Tuesday, 5 October 2010

Gillette’s miracle razors, ‘nais’ and the Ottoman Sultan

Every so often, Gillette releases a new razor with a 'new, improved' blade. The Sensor and the Sensor Excel are passé – it's the Mach 3 and other 'supersonic' blades which are now in vogue.
These sophisticated razors can shave against the grain, sideways, up, down and any way which takes your fancy. Shave while doing handstands or one handed push ups, it's all good, the Mach range can handle it.
Like many, I enjoy a close shave. It makes me feel brand new!

Hence, I revel in the technological breakthroughs made by Gillette's hard working research scientists. Five blades make a nice change from the disposable blades used by screw-top razors – you know the type of razors sold today by shops with fancy English names and the quaint smell of aristocracy!
For me, the old fashioned razors coupled with shaving cream squeezed from toothpaste like tube made it impossible to shave without nicking myself almost daily.
My ability to grow a beard or moustache is just one more feature which makes me a 'fake' minority Singaporean. Chinese men can typically only grow one, maybe two, beards during a lifetime of not shaving. (By unusual coincidence, the majority of Chinese tend to have an aversion to facial hair.)
Me, I could become a contemporary version of Captain Caveman if I skip my daily shave for a few weeks. What's worse is that my facial hair is almost entirely white – not even salt and pepper but white!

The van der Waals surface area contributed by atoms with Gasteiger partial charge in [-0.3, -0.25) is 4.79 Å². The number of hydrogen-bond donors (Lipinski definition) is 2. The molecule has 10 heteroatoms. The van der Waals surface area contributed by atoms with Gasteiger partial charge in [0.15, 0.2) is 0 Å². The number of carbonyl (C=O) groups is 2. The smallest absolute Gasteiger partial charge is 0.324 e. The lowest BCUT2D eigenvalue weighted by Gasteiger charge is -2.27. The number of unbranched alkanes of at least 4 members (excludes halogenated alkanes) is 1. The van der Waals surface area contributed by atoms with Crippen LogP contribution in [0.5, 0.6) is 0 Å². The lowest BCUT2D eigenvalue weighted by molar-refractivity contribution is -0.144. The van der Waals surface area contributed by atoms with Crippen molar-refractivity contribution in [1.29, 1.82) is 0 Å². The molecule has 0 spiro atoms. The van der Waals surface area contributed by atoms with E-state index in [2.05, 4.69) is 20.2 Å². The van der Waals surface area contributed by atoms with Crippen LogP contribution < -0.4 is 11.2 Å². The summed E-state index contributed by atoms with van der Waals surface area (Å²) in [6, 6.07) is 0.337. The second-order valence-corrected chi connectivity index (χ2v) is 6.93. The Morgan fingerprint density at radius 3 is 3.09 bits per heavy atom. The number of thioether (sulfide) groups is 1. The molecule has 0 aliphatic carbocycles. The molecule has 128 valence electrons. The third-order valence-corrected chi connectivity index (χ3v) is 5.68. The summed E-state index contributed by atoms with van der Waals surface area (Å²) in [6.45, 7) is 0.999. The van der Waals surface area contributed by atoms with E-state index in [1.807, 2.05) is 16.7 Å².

White hair aside, all the advancements in shaving techniques and technology make me yearn for the good old fashioned Pakistani street side barber or nai! (Surely, there must be a Gillette sponsored university campus somewhere handing out degrees on the art and science of shaving for aspiring nais?!)
In the mid-1990s, I spent a couple of weeks with a friend in the central Pakistani city of Bahawalpur. Like many second tier Pakistani cities, Bahawalpur seemed frozen in a wonderful time warp.
The Darbar Mahal, a former palace of the Nawabs of Bahawalpur

For me, the best part of Bahawalpur was not visiting the former Nawab's White Palace or travelling to various shrines in the City of Saints (nearby Multan) but my vacation from shaving.
Shaving became the barber's job, not mine. Every day, the nai set up a chair on the porch and yours truly felt like a right Nawab himself while he ruthlessly dealt with my facial hair!
Ask me how traditional barbers get such a close shave without even a tiny cut and I plead ignorance. Maybe it has something to do with that Gillette University certification the Bahawalpuri nais are obligated to receiving before establishing their practice? Or just maybe it has to do with the distinction of being one of the few humans permitted to use a razor near a stranger's neck without any repercussions?
For good reason, the barber has a special place in the erstwhile Turkish Ottoman Sultan's entourage: the barber was the only person allowed to use a blade on the Ottoman rulers face without losing his own head in the process.

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